OrchOR Goes Retro

My favorite theory, from my favorite mind, elaborate now to include “retro-activity!”Orch-OR is the Penrose/Hammeroff theory that Shrödinger’s cat dies or survives, not both in two different universes, nor both at once in this universe until a conscious observer looks inside the box, but as an objective, natural consequence of a feature he purposes for gravitational fields: they are sensitive to phase variation in ways that quantum fuels aren’t, so the superpostition that is so comfortable for subatomic particles becomes intolerable in a gravitational field. He suggests that the wave function of a particle with mass that is in a superpostition of being in two places at once, spontaneously collapses once the separation gets to about the Plank length (1.6 x 10-35 meters.) This is his theory of Objective Reduction (OR.)

Things get REALLY cool when you take the next step. Sir Rodger Penrose is famous for many things, sharing the Novel prize with Steven Hawking for their work on black holes is one, Penrose tiles are another. Penrose tiles are collections of a few shapes that, like Escher’s lizard, can “tile the plane,” meaning you can connect them up together so they cover every bit of a flat surface with no gaps, out to infinity in all directions. The difference from Escher’s is that, although you cannot prove with a computation that it works with them, no matter how powerful your computer is, still a normal person can look at them and fairly quickly comprehend that it does. This leads him to believe that there is something about comprehension that is non-computational.

Could it be that OR is the LEGO brick of consciousness, like particles are the LEGO bricks of, well, Legos? His theory is that the natural collapse of quantum weirdness into classical reality is a little flash of proto-consciousness, which our experience is then built up from.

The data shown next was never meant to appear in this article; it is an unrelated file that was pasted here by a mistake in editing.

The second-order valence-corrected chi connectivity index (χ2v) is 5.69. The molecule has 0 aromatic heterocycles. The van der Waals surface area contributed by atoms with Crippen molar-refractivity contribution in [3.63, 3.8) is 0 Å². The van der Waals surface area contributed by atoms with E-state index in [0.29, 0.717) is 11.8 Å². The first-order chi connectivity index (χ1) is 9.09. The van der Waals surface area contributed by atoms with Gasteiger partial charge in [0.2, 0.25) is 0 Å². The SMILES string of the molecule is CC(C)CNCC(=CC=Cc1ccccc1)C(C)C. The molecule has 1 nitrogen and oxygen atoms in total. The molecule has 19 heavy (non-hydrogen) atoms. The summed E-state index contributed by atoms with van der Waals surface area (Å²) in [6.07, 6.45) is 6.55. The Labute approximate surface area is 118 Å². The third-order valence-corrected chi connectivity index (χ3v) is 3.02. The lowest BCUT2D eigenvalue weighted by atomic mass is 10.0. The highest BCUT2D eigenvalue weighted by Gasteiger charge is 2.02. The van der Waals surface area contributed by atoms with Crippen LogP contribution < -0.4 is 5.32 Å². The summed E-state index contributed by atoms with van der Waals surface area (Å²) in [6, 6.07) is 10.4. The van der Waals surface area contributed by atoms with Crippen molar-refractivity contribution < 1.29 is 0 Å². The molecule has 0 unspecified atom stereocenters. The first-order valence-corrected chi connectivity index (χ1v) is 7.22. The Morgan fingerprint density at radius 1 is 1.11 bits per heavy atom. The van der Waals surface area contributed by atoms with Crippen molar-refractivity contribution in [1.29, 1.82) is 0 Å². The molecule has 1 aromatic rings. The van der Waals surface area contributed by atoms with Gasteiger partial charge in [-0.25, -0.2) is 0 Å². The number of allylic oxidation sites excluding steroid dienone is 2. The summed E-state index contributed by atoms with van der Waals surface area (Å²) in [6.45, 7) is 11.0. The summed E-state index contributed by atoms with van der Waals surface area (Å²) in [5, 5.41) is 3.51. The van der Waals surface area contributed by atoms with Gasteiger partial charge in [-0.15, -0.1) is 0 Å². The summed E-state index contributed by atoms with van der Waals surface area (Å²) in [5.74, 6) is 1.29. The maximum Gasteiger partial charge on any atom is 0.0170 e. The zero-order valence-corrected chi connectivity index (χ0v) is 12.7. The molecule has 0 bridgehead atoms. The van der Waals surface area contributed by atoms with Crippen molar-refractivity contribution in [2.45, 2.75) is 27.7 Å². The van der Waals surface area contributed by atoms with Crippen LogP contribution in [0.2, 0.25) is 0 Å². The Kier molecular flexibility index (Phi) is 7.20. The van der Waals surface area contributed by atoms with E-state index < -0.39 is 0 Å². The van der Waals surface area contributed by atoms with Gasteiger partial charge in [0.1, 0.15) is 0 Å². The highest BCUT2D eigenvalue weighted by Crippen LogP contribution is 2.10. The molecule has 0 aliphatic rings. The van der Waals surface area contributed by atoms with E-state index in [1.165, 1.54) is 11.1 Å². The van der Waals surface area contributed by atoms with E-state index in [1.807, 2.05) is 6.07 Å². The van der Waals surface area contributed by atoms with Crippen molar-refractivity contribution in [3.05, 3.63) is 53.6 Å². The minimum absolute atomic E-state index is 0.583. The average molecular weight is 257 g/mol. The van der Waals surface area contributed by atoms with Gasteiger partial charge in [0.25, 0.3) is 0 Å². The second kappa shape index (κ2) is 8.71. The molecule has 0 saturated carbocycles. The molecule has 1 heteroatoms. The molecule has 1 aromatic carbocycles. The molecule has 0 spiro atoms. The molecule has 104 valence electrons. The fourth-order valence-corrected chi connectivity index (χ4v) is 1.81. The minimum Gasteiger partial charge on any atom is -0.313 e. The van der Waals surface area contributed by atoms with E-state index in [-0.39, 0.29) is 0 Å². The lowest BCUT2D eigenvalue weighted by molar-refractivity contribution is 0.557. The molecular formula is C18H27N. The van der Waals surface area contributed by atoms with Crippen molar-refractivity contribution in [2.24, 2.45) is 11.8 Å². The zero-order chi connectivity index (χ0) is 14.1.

Enter Steve Hammeroff, the anaesthesiologist who, upon learning about OR, suggests that superpositions of electron states in the pi bonding orbitals of organic molecules in the microtubule scaffolding inside neurons organize on a large scale, and that this organization, or rather the repeated formation and collapse of these massive superpositions ARE conciousness itself. This gives comprehension a very real, physical, but non-computational foundation. Thinking, then, is the process of orchestrating this process by building microtubule structures that support various interactions with each other and the environment. Orch-OR.

I’ve been following Orch-OR for a decade or so, hoping that something would happen while Sir Rodger is still alive and thinking (he’s 92 now, and still very much both.) In these interviews he introduced a very cool, new twist which involves a curious truth about the current state of scientific knowledge about the world. Consciousness is the ONLY phenomenon in science that requires time to flow, let alone to always flow forward. The new twist is that the very rigorous math behind OR can bridge the gap perfectly between relativity and quantum mechanics IF the collapse of the wave function travels back in time along it’s own light cone (the set of all events going back in time that could have a casual effect, honoring the speed of light) to alter all the quantum events still in superpostition so that afterwards, it’s like there was only ever one outcome, and superpositions were just superstitions, I e., the works we live in, ruled by classical physics. As the collapse propagates, it erases the “many worlds” that might have been, and solves Einstein’s “spooky action at a distance” problem with entanglement (without abandoning either locality or causality.) The effects go backwards in time, then unspool again such that my measurement of, say, the spin up or down of one of a pair of entangled elections can “instantaneously” affect your measurement of the other, even if you’re 1,000 light years away.

Another really cool question he raises at this point is, to paraphrase: if consciousness is built up from proto-conscious events that propagate backwards in time, could our conciousness share that feature? There’s a problem in psychology folks looking at decision-making encountered in their experiments. Physical actions seem to get started too quickly to be the result of any conscious decision making (Libet’s Clock.) Well, thinks the relentlessly controversial Sir Penrose, what if lots of actions were all being initiated simultaneously, a superposition of possible actions, then a conscious decision event happens among the microtubules and the results propagate back in time some milliseconds to make it appear as if the decided upon action was always the only one being initiated…

Yeah, that’s about where my mind is blown. But he’s a scientist, but a philosopher, he’s got no interest in anything that you can’t devise an experiment to test. So he starts right in with the first one, how do you test if waveform collapse propagates backwards in time? There’s absolutely nothing in quantum mechanics that says it can’t, but there’s also absolutely no evidence that it actually does. So he purposes she experiments that might test the hypothesis. I hope somebody completes them while he’s still alive, because that’s where things will start to get REALLY interesting!

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